by Jerry Spinelli
Symbolism, Imagery, Allegory
We promise you something: you're always going to remember the address of the house you grew up in. Even if you moved all the time, there's going to be one house that really meant "home" to you at a kid, and you're going to remember that address forever. So, it's no surprise that Maniac spends a lot of time thinking about his address. A lot. Because, for major chunks of his journey, he simply doesn't have one.
We first see him really care about his address at 728 Sycamore:
Before Maniac could go to sleep, however, there was something he had to do. He flipped off the covers and went downstairs. Before the puzzled faces of Mr. and Mrs. Beale, he opened the front door and looked at the three cast-iron digits nailed to the door frame: seven-two-eight. He kept staring at them, smiling. Then he closed the door, said a cheerful "Goodnight," and went back to bed. (12.26)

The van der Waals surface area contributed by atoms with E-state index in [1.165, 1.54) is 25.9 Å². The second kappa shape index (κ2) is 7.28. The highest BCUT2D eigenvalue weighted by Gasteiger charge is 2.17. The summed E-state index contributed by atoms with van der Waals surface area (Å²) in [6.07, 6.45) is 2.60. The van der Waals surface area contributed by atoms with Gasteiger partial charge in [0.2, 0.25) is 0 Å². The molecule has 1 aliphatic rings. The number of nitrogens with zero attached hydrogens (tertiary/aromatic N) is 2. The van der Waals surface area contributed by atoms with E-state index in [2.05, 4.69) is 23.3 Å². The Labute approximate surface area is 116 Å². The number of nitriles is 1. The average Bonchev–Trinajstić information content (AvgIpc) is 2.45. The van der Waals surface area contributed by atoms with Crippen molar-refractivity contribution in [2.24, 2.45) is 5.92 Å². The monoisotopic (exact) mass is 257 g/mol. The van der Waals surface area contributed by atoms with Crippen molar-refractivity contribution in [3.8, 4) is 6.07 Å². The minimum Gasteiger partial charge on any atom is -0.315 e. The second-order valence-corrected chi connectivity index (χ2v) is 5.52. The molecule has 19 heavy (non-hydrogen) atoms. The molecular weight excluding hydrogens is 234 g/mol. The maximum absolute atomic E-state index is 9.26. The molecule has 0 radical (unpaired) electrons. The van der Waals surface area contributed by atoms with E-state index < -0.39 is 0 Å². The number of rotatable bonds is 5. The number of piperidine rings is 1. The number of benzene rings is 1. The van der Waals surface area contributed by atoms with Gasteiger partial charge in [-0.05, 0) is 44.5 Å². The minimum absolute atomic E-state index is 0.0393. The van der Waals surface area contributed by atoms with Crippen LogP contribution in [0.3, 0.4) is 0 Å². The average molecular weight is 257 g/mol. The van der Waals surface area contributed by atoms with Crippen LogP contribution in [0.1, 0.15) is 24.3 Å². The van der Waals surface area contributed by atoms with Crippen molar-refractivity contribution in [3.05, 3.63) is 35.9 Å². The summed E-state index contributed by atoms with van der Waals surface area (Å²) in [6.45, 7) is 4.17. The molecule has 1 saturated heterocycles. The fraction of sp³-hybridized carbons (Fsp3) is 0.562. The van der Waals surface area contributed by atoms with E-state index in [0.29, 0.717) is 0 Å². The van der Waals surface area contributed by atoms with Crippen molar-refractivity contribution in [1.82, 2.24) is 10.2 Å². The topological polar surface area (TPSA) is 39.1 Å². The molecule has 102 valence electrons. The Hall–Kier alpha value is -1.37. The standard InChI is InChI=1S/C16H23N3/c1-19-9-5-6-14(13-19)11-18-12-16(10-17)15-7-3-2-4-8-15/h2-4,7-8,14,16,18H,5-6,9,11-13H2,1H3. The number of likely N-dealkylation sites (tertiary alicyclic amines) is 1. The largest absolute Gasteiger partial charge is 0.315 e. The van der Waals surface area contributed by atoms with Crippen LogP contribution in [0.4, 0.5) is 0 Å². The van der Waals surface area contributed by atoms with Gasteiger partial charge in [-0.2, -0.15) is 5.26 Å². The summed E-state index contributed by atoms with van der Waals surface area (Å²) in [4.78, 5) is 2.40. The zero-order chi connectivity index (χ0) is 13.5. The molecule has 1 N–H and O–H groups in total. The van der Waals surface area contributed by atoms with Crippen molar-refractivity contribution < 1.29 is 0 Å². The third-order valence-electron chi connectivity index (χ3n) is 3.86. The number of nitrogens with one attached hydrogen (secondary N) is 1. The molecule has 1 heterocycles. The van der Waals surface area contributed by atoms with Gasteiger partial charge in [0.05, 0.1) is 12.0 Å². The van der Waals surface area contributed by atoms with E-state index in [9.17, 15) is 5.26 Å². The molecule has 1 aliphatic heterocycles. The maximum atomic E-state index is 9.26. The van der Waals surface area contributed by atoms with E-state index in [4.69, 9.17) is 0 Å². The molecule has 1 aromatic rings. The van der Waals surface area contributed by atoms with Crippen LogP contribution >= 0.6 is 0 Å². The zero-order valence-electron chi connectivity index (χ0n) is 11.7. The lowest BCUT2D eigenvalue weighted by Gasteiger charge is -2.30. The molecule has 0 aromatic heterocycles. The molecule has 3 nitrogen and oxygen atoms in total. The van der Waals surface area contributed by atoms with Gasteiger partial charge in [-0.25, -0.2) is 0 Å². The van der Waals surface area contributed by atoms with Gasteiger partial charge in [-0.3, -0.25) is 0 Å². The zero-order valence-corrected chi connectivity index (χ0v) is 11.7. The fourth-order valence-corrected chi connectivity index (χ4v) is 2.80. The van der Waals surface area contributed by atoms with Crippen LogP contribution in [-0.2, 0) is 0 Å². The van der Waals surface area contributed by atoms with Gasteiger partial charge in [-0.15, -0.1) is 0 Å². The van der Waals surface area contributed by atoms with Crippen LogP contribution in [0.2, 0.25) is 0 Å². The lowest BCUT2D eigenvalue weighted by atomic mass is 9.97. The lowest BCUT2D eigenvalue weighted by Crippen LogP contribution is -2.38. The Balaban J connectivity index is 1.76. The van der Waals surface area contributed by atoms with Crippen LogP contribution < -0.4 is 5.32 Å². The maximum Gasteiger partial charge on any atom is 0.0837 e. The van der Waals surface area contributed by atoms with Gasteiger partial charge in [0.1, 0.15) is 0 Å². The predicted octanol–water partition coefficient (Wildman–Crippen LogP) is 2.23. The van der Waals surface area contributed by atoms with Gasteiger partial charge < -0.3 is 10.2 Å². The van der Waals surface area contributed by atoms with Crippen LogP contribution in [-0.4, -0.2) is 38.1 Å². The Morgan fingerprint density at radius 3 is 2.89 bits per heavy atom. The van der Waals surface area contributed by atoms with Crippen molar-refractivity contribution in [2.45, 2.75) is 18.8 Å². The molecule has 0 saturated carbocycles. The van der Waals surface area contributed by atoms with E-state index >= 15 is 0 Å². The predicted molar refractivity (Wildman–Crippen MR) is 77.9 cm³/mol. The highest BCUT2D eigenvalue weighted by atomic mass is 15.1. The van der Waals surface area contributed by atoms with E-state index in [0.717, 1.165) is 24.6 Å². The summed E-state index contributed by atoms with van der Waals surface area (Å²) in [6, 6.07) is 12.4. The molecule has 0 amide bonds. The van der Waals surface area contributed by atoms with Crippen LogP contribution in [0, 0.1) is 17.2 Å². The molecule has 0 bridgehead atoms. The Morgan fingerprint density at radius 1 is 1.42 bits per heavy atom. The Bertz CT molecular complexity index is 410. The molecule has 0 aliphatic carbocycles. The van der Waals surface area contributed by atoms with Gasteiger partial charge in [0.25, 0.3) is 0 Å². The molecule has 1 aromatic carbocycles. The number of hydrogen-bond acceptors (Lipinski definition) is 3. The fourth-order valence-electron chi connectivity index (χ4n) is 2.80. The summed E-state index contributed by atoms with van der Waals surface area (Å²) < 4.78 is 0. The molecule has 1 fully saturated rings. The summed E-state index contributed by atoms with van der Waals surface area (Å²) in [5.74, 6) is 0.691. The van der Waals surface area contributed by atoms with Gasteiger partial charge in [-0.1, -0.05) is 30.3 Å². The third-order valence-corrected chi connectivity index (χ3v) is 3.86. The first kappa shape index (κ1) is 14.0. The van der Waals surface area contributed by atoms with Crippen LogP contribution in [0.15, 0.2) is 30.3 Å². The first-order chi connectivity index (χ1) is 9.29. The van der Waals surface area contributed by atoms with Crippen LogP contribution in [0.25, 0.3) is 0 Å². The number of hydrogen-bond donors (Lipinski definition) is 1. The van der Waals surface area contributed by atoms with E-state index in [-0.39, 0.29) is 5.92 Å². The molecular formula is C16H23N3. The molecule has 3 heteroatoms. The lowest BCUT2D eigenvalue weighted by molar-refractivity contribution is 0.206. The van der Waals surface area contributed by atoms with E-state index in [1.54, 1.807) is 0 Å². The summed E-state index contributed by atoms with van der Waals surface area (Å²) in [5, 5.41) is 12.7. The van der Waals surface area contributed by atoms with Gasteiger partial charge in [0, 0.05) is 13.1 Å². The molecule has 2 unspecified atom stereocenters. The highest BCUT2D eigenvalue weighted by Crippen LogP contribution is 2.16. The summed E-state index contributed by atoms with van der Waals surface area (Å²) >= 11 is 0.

By the time Maniac ends up at 728 Sycamore, he's been without an address for a year or so, and without a home for a lot longer. So we get that he's stoked to be staying with the Beales, but it's not until 101 Bandshell Boulevard that we realize just how important and address really is—so important that he gives himself one: "He opened the can, stirred the paint, put a jacket on, grabbed the brush and went outside. Grayson followed. He watched the kid paint on the outside of the door, in careful strokes: 101" (29.21).
Addresses represent home for Maniac, and now that he's got a home he has to make sure he has an address. So now that we know addresses are so important, what about the times we don't know his address? Like the Pickwells. Maniac loves having dinner there, but he never bothers to learn the address because it's pretty clear that the Pickwells' house is never going to be home.
Or the McNabs. Maniac even stays there for a while, but we never learn the street or number. It's never truly in the running to be his home.